Why Democrats Will, at the End of the Day, Pass Health-Care Reform
People do not pay close attention to details...[I]f health care reform passes...it will have a Rose Garden ceremony, lots of commentary about the historical import, liberal celebrations and conservative apoplexy. If it fails, then the plan will be described as a "failure" -- a designation intended to describe the political prospects but which is certain to bleed into the public's estimation of the plan's substantive merits -- and produce endless commentary about liberal overreach, all of which will make people more prone to believe that the plan was a disaster.
Democrats simply have to accept that health care reform is going to be polling badly when they vote on it. There's no mechanism in the current media configuration that would allow them to convey the details of the plan in a positive way without getting overrun by negative process stories. It's just not possible. What they have to focus on is which alternative is likely to make them better off: reform passing or reform failing. It's an easy call, which is why I think reform will pass.
First, a word on the bad "process stories" afflicting health-care reform right now: This sort of thing is inevitable. The final stage of a legislative fight is a bit confusing: It is very hard to tell a legislator who is voting against a bill apart from a legislator who is trying to maximize his influence over a bill. The two of them do the same thing, after all: Express concerns, point out a couple areas of disagreement, admit to overall ambivalence. But one of them doesn't want to vote for the bill and the other is positioning himself to vote for the bill. Reporters, however, can't read minds, so they take the statements at face value. That makes things look a lot grimmer than they are. As they say, it always looks darkest before the deal.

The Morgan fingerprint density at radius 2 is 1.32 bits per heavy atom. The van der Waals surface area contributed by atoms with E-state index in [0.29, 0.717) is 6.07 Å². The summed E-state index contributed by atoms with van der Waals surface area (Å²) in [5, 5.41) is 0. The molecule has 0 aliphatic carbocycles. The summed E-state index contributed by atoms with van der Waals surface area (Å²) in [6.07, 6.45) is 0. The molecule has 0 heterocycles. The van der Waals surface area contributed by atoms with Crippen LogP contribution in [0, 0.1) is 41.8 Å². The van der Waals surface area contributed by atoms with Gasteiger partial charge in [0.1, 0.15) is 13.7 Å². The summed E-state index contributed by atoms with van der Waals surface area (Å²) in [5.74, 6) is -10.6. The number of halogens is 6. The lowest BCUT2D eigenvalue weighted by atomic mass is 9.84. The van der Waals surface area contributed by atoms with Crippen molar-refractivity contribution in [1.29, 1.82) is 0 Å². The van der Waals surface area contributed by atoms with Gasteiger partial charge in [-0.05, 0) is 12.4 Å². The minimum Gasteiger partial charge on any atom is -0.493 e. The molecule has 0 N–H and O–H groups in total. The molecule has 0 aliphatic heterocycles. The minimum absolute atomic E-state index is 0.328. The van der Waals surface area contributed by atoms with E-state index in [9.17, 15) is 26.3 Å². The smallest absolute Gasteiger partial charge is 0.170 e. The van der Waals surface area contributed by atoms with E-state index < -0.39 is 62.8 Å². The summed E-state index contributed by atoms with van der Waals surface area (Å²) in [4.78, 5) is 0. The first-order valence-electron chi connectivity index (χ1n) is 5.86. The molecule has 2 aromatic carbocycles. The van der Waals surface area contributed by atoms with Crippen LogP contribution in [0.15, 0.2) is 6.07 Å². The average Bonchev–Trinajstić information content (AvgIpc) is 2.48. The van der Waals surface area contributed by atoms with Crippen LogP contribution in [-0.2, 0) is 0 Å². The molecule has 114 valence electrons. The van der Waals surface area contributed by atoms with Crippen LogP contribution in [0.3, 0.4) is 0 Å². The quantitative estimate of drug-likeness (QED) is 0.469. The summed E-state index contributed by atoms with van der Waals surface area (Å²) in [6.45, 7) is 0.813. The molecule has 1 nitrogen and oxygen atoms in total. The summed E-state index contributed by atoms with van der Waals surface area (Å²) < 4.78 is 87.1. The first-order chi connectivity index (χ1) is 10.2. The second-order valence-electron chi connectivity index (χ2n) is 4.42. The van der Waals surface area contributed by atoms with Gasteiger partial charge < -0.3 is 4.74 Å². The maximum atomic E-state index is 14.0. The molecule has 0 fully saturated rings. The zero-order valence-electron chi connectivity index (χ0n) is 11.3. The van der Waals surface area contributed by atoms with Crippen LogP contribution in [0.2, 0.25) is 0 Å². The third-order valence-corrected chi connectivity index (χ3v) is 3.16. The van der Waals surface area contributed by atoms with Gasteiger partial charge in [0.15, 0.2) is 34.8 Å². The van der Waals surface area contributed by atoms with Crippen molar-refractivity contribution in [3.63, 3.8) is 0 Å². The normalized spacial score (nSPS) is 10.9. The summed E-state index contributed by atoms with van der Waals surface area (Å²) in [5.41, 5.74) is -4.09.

But there will be a deal. This is, in part, for the reasons Jon outlines. Importantly, however, the argument in his post is not some brilliant insight point he thought up during a particularly productive hour on the treadmill. It's just what happens. With all major pieces of legislation. And everyone knows it. Medicare Part D, for instance, barely survived the legislative process. It had a one-vote margin in the House of Representatives. Republicans almost broke the Congress securing the bill's passage. If it had failed, the ethics violations and angry Republicans and huge price tag would have launched a thousand editorials explaining the bill's failures and the deep inadequacies they demonstrated in the administration's policy process. But the bill didn't fail. Now it's law, and pretty popular law, at that.
Democrats know full well that there are two plausible outcomes to the health-care reform process. Health-care reform will fail, dealing a huge blow to the Democratic Party and giving Republicans tremendous momentum as we enter the 2010 campaign season. Or health-care reform will pass, and Democrats will criss-cross the country touting the largest legislative accomplishment in decades. Republicans may still attack them on the plan. But attacking a historic legislative success is a whole lot harder than attacking a historic legislative failure. Republicans know that, which is why they want to kill the bill. Democrats know it too, which is why they won't let them.
Photo credit: AP Photo/Evan Vucci.